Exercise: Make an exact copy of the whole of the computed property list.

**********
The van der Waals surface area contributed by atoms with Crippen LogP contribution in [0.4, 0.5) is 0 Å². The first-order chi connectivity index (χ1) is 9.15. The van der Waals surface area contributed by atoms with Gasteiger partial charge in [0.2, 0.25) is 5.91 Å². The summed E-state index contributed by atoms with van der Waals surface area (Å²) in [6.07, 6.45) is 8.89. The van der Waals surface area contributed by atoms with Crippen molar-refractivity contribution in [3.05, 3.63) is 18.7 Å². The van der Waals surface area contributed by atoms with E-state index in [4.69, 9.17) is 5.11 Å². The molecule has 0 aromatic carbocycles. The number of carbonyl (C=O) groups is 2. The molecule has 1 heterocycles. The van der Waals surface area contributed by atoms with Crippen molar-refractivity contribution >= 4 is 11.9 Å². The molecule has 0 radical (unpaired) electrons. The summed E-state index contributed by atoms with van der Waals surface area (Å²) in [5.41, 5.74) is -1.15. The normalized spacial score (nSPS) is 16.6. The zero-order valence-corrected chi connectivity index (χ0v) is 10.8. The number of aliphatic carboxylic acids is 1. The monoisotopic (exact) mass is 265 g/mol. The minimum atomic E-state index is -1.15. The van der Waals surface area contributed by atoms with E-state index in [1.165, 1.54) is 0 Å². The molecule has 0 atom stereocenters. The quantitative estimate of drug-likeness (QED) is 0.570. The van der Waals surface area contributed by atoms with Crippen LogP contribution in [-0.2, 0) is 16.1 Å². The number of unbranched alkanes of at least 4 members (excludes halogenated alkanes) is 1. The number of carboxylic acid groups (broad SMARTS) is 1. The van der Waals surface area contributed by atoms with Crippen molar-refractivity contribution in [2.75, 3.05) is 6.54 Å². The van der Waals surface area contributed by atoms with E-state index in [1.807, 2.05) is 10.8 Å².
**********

The van der Waals surface area contributed by atoms with Crippen LogP contribution in [0.4, 0.5) is 0 Å². The first-order chi connectivity index (χ1) is 9.15. The van der Waals surface area contributed by atoms with Gasteiger partial charge in [0.2, 0.25) is 5.91 Å². The summed E-state index contributed by atoms with van der Waals surface area (Å²) in [6.07, 6.45) is 8.89. The van der Waals surface area contributed by atoms with Crippen molar-refractivity contribution in [3.05, 3.63) is 18.7 Å². The van der Waals surface area contributed by atoms with E-state index in [4.69, 9.17) is 5.11 Å². The molecule has 0 aromatic carbocycles. The number of carbonyl (C=O) groups is 2. The molecule has 1 heterocycles. The van der Waals surface area contributed by atoms with Crippen molar-refractivity contribution >= 4 is 11.9 Å². The molecule has 0 radical (unpaired) electrons. The summed E-state index contributed by atoms with van der Waals surface area (Å²) in [5.41, 5.74) is -1.15. The normalized spacial score (nSPS) is 16.6. The zero-order valence-corrected chi connectivity index (χ0v) is 10.8. The number of aliphatic carboxylic acids is 1. The monoisotopic (exact) mass is 265 g/mol. The minimum atomic E-state index is -1.15. The van der Waals surface area contributed by atoms with E-state index in [1.165, 1.54) is 0 Å². The molecule has 0 atom stereocenters. The quantitative estimate of drug-likeness (QED) is 0.570. The van der Waals surface area contributed by atoms with Crippen LogP contribution in [-0.2, 0) is 16.1 Å². The number of unbranched alkanes of at least 4 members (excludes halogenated alkanes) is 1. The number of carboxylic acid groups (broad SMARTS) is 1. The van der Waals surface area contributed by atoms with Crippen molar-refractivity contribution in [2.75, 3.05) is 6.54 Å². The van der Waals surface area contributed by atoms with E-state index in [1.807, 2.05) is 10.8 Å².